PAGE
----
Exit Poll Preview

Source Organization: Pew Research Center

Author: Joe Lenski

10/29/2008 - In an exclusive interview with the Pew Research Center, Joe Lenski, co-founder and Executive Vice President of Edison Media Research discusses his organization's plans for conducting exit polls on November 4, given this year's special challenges including expected high voter turnout and unprecedented levels of pre-election day voting.

Lenski is an expert in the operation and organization of survey research and has been involved in every major exit poll conducted in the last decade for the television networks and the Associated Press. Under his supervision, in partnership with Mitofsky International, Edison Media Research currently conducts all exit polls and election projections for the six major news organizations -- ABC, CBS, CNN, Fox, NBC and the Associated Press that participate in the National Election Pool (NEP).

Interviewer: Andrew Kohut, President, Pew Research Center

How many states are you going to cover this year?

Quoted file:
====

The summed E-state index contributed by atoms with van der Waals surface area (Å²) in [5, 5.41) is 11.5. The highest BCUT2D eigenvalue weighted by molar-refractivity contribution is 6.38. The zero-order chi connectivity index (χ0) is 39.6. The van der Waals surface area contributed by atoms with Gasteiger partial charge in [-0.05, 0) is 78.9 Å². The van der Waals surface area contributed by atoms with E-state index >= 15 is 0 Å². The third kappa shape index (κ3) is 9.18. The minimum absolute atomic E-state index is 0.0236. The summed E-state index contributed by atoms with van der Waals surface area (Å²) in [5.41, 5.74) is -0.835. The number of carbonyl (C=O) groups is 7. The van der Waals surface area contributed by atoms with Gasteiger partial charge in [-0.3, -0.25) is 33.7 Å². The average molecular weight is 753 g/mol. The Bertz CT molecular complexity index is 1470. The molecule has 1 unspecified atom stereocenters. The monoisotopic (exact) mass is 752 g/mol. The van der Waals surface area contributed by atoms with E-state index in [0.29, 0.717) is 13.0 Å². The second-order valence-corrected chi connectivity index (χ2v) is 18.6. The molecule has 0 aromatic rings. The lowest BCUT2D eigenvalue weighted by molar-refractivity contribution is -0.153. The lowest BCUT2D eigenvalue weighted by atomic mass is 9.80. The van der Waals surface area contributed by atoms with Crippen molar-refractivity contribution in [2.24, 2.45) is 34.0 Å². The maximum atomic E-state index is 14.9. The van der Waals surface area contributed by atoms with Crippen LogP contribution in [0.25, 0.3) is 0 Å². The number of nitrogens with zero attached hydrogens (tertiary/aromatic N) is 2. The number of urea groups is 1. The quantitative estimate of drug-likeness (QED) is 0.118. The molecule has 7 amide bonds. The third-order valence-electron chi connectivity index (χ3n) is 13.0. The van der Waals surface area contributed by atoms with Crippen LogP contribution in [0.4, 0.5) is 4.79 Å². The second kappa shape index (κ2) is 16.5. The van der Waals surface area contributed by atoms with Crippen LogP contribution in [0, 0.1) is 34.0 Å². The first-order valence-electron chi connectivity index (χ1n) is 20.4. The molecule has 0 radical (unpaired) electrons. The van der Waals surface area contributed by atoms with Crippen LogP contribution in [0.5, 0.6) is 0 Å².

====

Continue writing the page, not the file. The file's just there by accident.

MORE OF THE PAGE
We're covering all of them. The news organizations historically cover every state in a presidential year. There will be a national survey, and there will be state surveys in all 50 states and the District of Columbia—with one asterisk on that. In three states, Colorado, Oregon and Washington, because of the sheer amount of early voting—and in Oregon and Washington's case no voting on Election Day—we're just doing a telephone poll. No actual exit polling in those three states.

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Overall, what is the biggest challenge that you face this year?

Early voting is a big challenge because it has increased so dramatically. The other challenge is being prepared for the unexpected. We know there is going to be an increase in turnout we just don't how much increase there is going to be. We know people who haven't voted before are going to be voting. We're more fortunate in that once we pick our polling places we just interview the people that show up there—we don't have to do any modeling to account for turnout because we only talk to the people that turn out. But we have to check to assure ourselves that the differences in turnout we measure are not just noise but true increases.

Read the complete Interview with Joe Lenski on the Pew Research Center Web site.

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